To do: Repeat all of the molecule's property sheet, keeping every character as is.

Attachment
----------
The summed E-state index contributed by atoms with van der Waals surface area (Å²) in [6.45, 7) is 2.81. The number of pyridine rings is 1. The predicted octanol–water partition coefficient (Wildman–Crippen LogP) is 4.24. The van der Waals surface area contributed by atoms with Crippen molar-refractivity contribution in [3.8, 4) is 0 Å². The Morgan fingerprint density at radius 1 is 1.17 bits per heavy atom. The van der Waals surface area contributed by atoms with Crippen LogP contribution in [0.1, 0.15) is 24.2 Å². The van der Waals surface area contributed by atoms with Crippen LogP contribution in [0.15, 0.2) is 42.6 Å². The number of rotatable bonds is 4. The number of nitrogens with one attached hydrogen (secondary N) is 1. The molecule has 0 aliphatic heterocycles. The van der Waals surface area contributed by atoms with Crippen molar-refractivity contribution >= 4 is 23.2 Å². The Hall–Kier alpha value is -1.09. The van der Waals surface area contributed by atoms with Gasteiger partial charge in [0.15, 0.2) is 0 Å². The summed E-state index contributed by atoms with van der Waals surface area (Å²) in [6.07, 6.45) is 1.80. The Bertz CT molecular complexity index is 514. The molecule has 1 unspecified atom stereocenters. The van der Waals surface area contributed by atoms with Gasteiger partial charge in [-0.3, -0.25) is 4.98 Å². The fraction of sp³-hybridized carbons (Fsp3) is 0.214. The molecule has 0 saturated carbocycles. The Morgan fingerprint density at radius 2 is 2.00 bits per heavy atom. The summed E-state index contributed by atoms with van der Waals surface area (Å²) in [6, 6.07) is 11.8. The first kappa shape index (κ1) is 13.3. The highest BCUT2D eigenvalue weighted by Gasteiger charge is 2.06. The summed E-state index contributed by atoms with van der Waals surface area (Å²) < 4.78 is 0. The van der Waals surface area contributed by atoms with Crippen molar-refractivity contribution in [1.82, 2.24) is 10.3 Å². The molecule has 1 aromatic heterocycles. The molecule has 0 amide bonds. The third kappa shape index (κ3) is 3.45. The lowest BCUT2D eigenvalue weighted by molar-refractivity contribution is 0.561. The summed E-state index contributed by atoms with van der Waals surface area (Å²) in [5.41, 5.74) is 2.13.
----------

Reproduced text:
The summed E-state index contributed by atoms with van der Waals surface area (Å²) in [6.45, 7) is 2.81. The number of pyridine rings is 1. The predicted octanol–water partition coefficient (Wildman–Crippen LogP) is 4.24. The van der Waals surface area contributed by atoms with Crippen molar-refractivity contribution in [3.8, 4) is 0 Å². The Morgan fingerprint density at radius 1 is 1.17 bits per heavy atom. The van der Waals surface area contributed by atoms with Crippen LogP contribution in [0.1, 0.15) is 24.2 Å². The van der Waals surface area contributed by atoms with Crippen LogP contribution in [0.15, 0.2) is 42.6 Å². The number of rotatable bonds is 4. The number of nitrogens with one attached hydrogen (secondary N) is 1. The molecule has 0 aliphatic heterocycles. The van der Waals surface area contributed by atoms with Crippen molar-refractivity contribution >= 4 is 23.2 Å². The Hall–Kier alpha value is -1.09. The van der Waals surface area contributed by atoms with Gasteiger partial charge in [0.15, 0.2) is 0 Å². The summed E-state index contributed by atoms with van der Waals surface area (Å²) in [6.07, 6.45) is 1.80. The Bertz CT molecular complexity index is 514. The molecule has 1 unspecified atom stereocenters. The van der Waals surface area contributed by atoms with Gasteiger partial charge in [-0.3, -0.25) is 4.98 Å². The fraction of sp³-hybridized carbons (Fsp3) is 0.214. The molecule has 0 saturated carbocycles. The Morgan fingerprint density at radius 2 is 2.00 bits per heavy atom. The summed E-state index contributed by atoms with van der Waals surface area (Å²) in [6, 6.07) is 11.8. The first kappa shape index (κ1) is 13.3. The highest BCUT2D eigenvalue weighted by Gasteiger charge is 2.06. The summed E-state index contributed by atoms with van der Waals surface area (Å²) < 4.78 is 0. The van der Waals surface area contributed by atoms with Crippen molar-refractivity contribution in [1.82, 2.24) is 10.3 Å². The molecule has 1 aromatic heterocycles. The molecule has 0 amide bonds. The third kappa shape index (κ3) is 3.45. The lowest BCUT2D eigenvalue weighted by molar-refractivity contribution is 0.561. The summed E-state index contributed by atoms with van der Waals surface area (Å²) in [5.41, 5.74) is 2.13.